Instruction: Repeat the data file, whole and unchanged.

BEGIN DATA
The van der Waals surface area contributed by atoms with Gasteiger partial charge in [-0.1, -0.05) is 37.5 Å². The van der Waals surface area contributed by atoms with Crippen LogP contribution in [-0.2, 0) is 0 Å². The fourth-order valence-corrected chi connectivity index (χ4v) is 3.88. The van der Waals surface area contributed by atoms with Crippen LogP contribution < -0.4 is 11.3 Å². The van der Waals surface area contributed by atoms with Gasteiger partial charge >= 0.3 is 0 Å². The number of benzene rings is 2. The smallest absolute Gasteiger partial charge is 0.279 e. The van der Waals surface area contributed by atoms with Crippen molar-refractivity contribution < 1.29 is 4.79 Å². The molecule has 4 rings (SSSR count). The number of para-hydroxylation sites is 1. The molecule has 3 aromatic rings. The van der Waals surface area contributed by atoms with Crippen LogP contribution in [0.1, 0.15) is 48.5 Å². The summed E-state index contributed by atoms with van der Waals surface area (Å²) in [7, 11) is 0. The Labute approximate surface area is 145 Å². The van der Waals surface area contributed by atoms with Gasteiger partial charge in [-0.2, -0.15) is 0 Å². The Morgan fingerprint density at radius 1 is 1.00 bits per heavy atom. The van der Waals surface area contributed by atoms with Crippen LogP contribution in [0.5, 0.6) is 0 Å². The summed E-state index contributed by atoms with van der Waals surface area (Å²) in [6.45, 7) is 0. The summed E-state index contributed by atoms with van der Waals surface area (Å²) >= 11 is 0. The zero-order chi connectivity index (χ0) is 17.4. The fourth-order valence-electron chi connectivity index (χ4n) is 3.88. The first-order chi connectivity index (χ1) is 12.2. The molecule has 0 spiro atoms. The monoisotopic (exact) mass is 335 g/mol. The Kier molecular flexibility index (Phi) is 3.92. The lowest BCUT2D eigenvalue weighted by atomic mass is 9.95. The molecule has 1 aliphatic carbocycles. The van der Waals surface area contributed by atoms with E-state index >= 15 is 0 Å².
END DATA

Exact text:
The van der Waals surface area contributed by atoms with Gasteiger partial charge in [-0.1, -0.05) is 37.5 Å². The van der Waals surface area contributed by atoms with Crippen LogP contribution in [-0.2, 0) is 0 Å². The fourth-order valence-corrected chi connectivity index (χ4v) is 3.88. The van der Waals surface area contributed by atoms with Crippen LogP contribution < -0.4 is 11.3 Å². The van der Waals surface area contributed by atoms with Gasteiger partial charge >= 0.3 is 0 Å². The number of benzene rings is 2. The smallest absolute Gasteiger partial charge is 0.279 e. The van der Waals surface area contributed by atoms with Crippen molar-refractivity contribution < 1.29 is 4.79 Å². The molecule has 4 rings (SSSR count). The number of para-hydroxylation sites is 1. The molecule has 3 aromatic rings. The van der Waals surface area contributed by atoms with Crippen LogP contribution in [0.1, 0.15) is 48.5 Å². The summed E-state index contributed by atoms with van der Waals surface area (Å²) in [7, 11) is 0. The Labute approximate surface area is 145 Å². The van der Waals surface area contributed by atoms with Gasteiger partial charge in [-0.2, -0.15) is 0 Å². The Morgan fingerprint density at radius 1 is 1.00 bits per heavy atom. The van der Waals surface area contributed by atoms with Crippen LogP contribution in [0.5, 0.6) is 0 Å². The summed E-state index contributed by atoms with van der Waals surface area (Å²) in [6.45, 7) is 0. The summed E-state index contributed by atoms with van der Waals surface area (Å²) >= 11 is 0. The zero-order chi connectivity index (χ0) is 17.4. The fourth-order valence-electron chi connectivity index (χ4n) is 3.88. The first-order chi connectivity index (χ1) is 12.2. The molecule has 0 spiro atoms. The monoisotopic (exact) mass is 335 g/mol. The Kier molecular flexibility index (Phi) is 3.92. The lowest BCUT2D eigenvalue weighted by atomic mass is 9.95. The molecule has 1 aliphatic carbocycles. The van der Waals surface area contributed by atoms with E-state index >= 15 is 0 Å².